15. For my really really favorite photos, I print them out (the ultimate archive) and I also back them up to other external hard drives, on Flickr, and Google Photos.

I know this isn’t the simplest workflow, but it has worked well for me until now.

How to choose your best images

One of the most difficult things to do is to choose your best images.

Some practical tips:

1. Just choose one

If you’ve taken many photos of the same scene, try your best to only choose the best one.

But how do you know which is the best?

My suggestions: when you’re looking at your images, judge them by these three things:

  • a) Composition: How is the composition? Did you get close enough, fill the frame, have dynamic angles, good light, and no distracting elements in the background?
  • b) Emotion: Does your photograph elicit an emotional reaction? Do you have a hand gesture in the photo that strikes you? That is memorable to you? Do you think the photograph will still have that same emotional impact 5, 10, 20 years from now?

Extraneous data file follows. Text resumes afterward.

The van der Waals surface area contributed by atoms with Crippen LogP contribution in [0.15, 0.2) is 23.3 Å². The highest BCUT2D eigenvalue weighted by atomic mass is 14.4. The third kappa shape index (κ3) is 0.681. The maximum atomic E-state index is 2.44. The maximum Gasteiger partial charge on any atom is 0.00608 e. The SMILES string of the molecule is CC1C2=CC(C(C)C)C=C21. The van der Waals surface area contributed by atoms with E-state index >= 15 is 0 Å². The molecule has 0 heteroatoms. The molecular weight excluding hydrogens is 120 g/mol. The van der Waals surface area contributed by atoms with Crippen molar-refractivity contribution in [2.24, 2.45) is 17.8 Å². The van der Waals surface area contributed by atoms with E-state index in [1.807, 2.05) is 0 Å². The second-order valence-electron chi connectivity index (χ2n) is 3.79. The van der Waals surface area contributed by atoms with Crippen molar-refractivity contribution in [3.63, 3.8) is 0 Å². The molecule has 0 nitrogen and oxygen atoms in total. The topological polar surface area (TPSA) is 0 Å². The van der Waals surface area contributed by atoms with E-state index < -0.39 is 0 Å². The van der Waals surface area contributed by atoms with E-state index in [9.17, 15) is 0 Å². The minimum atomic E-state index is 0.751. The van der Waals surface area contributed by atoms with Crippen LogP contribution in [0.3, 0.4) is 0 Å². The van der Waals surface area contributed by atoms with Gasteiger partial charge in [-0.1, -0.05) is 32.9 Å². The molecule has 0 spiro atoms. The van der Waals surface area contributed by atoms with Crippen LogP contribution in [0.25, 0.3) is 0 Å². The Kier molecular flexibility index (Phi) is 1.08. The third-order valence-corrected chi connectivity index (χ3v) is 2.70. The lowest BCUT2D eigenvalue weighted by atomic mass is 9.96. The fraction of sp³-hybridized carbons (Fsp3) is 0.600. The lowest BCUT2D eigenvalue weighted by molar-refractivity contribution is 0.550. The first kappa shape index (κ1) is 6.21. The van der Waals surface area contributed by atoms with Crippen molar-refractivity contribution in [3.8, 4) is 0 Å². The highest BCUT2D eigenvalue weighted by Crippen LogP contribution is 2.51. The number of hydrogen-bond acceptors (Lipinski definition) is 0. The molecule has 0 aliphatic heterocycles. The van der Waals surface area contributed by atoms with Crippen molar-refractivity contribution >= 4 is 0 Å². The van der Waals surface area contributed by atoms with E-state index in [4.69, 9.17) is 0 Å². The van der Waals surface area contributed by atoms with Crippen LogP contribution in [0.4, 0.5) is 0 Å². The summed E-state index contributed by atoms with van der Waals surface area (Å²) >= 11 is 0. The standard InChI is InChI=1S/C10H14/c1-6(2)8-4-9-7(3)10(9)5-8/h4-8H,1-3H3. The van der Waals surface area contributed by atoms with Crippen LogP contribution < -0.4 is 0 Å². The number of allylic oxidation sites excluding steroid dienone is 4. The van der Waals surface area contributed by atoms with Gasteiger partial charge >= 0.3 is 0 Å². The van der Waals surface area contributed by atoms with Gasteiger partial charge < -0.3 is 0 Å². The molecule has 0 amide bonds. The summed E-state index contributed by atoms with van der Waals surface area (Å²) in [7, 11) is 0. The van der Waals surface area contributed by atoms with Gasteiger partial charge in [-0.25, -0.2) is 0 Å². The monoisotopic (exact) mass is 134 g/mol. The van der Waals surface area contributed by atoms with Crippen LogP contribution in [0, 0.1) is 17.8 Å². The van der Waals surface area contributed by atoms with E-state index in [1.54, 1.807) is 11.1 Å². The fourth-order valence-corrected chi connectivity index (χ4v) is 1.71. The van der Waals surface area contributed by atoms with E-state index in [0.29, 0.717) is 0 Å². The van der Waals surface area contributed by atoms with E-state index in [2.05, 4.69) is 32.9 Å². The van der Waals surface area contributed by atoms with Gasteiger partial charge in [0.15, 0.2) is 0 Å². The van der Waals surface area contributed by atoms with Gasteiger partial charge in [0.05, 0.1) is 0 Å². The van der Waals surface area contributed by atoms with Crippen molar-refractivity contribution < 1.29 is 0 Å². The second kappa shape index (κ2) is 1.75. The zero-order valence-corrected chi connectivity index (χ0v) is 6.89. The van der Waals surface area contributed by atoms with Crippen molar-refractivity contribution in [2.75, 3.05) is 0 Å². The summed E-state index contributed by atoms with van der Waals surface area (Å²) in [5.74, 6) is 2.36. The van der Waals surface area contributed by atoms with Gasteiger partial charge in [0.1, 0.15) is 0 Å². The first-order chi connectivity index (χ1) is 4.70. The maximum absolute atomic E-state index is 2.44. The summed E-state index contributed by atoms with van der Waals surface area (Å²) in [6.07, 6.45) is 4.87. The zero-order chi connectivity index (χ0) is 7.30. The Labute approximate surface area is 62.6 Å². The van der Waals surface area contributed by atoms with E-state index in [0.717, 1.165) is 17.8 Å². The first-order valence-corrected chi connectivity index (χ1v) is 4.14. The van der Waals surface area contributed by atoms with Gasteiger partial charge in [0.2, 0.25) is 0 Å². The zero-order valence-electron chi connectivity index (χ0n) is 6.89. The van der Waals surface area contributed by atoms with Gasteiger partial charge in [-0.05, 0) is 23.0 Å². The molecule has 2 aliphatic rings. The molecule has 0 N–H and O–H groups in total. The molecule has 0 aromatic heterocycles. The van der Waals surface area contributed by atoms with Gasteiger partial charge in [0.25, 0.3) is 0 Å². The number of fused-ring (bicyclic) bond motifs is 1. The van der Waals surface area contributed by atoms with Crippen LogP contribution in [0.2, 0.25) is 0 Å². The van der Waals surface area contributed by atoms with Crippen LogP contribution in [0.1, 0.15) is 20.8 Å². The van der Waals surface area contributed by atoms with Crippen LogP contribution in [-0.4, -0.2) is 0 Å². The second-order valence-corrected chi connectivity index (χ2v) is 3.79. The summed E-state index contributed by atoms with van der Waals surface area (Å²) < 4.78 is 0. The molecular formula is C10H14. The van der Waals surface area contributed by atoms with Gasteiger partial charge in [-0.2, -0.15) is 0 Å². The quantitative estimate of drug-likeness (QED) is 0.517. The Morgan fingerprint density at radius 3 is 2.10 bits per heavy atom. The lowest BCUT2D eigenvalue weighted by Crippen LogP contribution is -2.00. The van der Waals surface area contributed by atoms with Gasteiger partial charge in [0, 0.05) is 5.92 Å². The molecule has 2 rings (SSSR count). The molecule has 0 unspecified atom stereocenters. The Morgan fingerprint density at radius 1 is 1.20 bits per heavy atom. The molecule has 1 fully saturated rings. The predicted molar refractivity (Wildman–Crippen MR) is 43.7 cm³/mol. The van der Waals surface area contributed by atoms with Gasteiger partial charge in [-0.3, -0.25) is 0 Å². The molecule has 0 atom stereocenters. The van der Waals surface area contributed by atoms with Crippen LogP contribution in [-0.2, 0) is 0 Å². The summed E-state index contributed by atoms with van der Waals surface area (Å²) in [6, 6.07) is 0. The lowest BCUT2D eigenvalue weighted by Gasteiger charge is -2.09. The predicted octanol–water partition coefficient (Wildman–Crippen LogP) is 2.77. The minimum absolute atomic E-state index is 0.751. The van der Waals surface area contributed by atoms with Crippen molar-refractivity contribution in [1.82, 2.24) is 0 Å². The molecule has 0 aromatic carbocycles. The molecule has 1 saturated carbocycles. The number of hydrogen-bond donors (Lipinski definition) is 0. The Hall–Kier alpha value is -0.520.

• c) Soul: How does this photograph show your own soul as a photographer? Why are you the only one who could have shot the image? What does the photo say about you?

Also sometimes when you’re unsure, export all your shots that you are considering as JPEG images to your hard drive. Then let them sit on your hard drive for a while, and then wait. Then a few days later, keep revising the images over and over again. Then follow your gut in terms of which image speaks to you the most.

Another suggestion: share the sequence of images with a close friend or someone you trust. Ask them which image they prefer the best— and why. This can help you make a better decision which photo to choose.

And then when you have the 1 best shot, which you think is a strong shot, choose that 1 image to share.

2. What photos will be meaningful for you in the future?